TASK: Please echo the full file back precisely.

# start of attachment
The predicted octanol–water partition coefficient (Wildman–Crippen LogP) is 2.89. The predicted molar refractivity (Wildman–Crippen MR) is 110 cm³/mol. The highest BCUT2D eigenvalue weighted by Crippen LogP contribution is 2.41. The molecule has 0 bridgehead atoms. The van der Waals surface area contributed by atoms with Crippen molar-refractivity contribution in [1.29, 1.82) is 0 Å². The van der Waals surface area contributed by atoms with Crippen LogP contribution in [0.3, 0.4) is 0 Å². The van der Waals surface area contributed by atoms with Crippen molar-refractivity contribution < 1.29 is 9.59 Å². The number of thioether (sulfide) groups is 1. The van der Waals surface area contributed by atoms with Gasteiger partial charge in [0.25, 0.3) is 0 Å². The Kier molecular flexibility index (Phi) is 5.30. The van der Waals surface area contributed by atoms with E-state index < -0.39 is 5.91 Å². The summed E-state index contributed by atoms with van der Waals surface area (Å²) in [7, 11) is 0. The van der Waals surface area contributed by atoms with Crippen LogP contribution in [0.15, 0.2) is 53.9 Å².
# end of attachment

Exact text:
The predicted octanol–water partition coefficient (Wildman–Crippen LogP) is 2.89. The predicted molar refractivity (Wildman–Crippen MR) is 110 cm³/mol. The highest BCUT2D eigenvalue weighted by Crippen LogP contribution is 2.41. The molecule has 0 bridgehead atoms. The van der Waals surface area contributed by atoms with Crippen molar-refractivity contribution in [1.29, 1.82) is 0 Å². The van der Waals surface area contributed by atoms with Crippen LogP contribution in [0.3, 0.4) is 0 Å². The van der Waals surface area contributed by atoms with Crippen molar-refractivity contribution < 1.29 is 9.59 Å². The number of thioether (sulfide) groups is 1. The van der Waals surface area contributed by atoms with Gasteiger partial charge in [0.25, 0.3) is 0 Å². The Kier molecular flexibility index (Phi) is 5.30. The van der Waals surface area contributed by atoms with E-state index < -0.39 is 5.91 Å². The summed E-state index contributed by atoms with van der Waals surface area (Å²) in [7, 11) is 0. The van der Waals surface area contributed by atoms with Crippen LogP contribution in [0.15, 0.2) is 53.9 Å².